January is well underway, and you might have started the new year on a healthier note by giving up alcohol for Dry January. If so, your heart, liver, memory, and wallet, could thank you for it.
Every year, thousands of people go alcohol-free for Dry January, an annual health campaign, founded by Alcohol Change, that encourages people to think about their alcohol consumption and to improve drinking habits across the UK.
Dry January started in 2013 with 4,000 people. Now in its 11th year it has come a long way, with over 175,000 people taking part in 2023.
Dry January offers us the chance to rejuvenate our bodies and prioritise our health post the festive celebrations. It’s an opportunity to take a break from alcohol, reconsider our drinking habits, and save money too!
What’s the problem with alcohol?
Alcohol consumption is linked with more than 200 health conditions, including liver disease, high blood pressure, depression, mental health issues and several cancers, to name but a few. It is also the biggest risk factor for death, ill-health and disability for people aged 15-49 in the UK[i].
And, as every dental professional advocates, there’s another important reason to limit alcohol consumption – your oral health. Drinking too much alcohol carries serious oral health risks, including oral cancer, tooth decay, tooth erosion, and accidental dental trauma due to falls and accidents when people are intoxicated.
What are the benefits of Dry January?
Dry January is known to have a positive impact on those who take part, and by cutting out alcohol for just 30 days can make a noticeable difference in your health. According to a study in BMJ Open, the benefits of taking a month off alcohol include:
- Lower blood pressure
- Reduced diabetes risk
- Lower cholesterol
- Reduced levels of cancer-related proteins in the blood
The study also found that regular drinkers who abstained from alcohol for 30 days slept better, had more energy and lost weight.
Better still, once Dry January is over there is usually a notable drop in alcohol consumption amongst those who took part. Research conducted by the University of Sussex reported that six months after taking on Dry January, 70% of people were still drinking more healthily.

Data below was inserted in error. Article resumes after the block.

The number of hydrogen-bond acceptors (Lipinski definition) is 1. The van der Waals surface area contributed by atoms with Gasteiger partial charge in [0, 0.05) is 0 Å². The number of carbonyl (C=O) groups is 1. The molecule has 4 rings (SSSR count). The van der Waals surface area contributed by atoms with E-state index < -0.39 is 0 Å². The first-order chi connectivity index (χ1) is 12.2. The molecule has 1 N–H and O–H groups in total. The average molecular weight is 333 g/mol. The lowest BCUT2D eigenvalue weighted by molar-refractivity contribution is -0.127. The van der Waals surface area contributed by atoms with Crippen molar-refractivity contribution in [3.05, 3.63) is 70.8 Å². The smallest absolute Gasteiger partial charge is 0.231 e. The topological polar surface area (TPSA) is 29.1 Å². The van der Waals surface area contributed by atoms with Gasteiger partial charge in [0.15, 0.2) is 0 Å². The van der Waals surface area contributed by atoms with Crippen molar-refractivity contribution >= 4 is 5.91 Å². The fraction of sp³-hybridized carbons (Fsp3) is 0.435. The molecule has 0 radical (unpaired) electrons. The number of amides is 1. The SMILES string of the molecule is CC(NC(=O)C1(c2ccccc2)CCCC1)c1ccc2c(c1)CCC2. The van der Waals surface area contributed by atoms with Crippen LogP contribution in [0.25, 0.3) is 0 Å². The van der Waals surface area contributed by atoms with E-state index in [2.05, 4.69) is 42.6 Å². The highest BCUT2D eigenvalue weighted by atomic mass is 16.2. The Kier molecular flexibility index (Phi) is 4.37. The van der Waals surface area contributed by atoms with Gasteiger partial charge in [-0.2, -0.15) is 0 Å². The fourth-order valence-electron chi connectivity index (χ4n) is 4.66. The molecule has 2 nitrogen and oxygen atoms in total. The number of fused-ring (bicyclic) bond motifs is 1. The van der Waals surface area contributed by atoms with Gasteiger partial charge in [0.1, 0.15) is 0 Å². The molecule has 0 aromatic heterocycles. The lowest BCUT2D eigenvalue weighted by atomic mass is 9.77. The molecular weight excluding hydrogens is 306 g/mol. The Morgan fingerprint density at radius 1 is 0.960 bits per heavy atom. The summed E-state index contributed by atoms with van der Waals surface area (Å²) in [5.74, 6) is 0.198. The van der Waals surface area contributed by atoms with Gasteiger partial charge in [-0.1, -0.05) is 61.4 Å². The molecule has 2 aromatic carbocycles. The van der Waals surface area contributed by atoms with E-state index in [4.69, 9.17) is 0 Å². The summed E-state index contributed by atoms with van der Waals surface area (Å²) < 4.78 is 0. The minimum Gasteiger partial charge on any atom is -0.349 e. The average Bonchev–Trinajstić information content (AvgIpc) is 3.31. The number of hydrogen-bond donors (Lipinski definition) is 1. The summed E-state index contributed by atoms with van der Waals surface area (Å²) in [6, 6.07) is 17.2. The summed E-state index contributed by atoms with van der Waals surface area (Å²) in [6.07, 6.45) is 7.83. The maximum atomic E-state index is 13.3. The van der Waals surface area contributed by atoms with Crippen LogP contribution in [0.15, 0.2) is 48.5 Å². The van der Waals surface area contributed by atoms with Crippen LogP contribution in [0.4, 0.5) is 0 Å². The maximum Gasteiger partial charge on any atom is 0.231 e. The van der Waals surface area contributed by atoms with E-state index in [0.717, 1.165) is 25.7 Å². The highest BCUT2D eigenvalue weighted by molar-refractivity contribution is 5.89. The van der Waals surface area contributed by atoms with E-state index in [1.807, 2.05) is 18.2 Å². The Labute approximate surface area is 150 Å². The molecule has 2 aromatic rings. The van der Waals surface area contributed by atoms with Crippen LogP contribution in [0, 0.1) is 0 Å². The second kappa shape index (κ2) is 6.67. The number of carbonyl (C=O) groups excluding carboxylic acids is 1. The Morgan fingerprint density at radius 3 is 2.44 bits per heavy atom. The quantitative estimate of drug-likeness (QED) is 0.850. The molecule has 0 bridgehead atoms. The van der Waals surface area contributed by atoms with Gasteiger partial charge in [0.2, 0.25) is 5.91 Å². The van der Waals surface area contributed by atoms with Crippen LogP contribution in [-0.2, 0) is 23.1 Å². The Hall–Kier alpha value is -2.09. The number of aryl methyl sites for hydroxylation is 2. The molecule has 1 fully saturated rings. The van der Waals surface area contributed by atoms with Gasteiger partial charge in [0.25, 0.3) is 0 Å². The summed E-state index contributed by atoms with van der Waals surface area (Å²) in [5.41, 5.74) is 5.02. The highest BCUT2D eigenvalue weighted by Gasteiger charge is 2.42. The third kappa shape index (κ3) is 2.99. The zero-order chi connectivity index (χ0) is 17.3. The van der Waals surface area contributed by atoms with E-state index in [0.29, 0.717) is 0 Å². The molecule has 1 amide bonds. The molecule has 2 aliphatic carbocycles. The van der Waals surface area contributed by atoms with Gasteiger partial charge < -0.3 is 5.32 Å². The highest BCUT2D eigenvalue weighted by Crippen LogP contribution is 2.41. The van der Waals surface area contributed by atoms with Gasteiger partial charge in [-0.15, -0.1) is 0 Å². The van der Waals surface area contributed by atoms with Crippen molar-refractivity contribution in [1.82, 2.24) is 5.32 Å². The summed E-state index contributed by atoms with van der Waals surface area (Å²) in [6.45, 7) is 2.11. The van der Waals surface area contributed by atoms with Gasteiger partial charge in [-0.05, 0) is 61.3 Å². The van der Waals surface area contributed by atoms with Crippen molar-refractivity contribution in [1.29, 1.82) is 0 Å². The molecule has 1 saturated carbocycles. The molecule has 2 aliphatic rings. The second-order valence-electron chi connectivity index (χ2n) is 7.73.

Dry January facts
Whether you’re taking part in Dry January, or simply want a break from the booze at any time, staying motivated isn’t always easy. But the facts speak for themselves.
- Improved sleep: Sleep patterns are likely to improve significantly, making it easier to wake in the mornings feeling refreshed with a notable increase in energy levels.
- Improved appearance: Consuming less alcohol helps to make your skin look more refreshed and your eyes brighter.
- Boost to the immune system: alcohol has the potential to supress the immune system, making you more susceptible to viruses and infections and reducing your ability to fight off illness.
- Improved oral health: avoiding alcohol can result in fresher breath and a healthier smile.
Making a positive change
For many, January is the time for giving things up or taking things on. Along with giving up alcohol for Dry January, another popular challenge is Veganuary where people stop using or eating any animal products throughout the month.
Veganuary’s organisers claim a plant-based diet is good for your health, reduces animal suffering and helps the environment. With inflation pushing up the cost of meat and alcohol, there’s a chance both could also save you a lot of money.
Making sudden lifestyle changes can be difficult so don’t be hard on yourself if you slip up. The aim is to inspire long-term changes and by taking things one step at a time, you’re already on the road to change for the better.
If you would like further oral health advice, book your next dental check-up or hygiene appointment by calling us on 01482 565488.
[i] Alcohol Change UK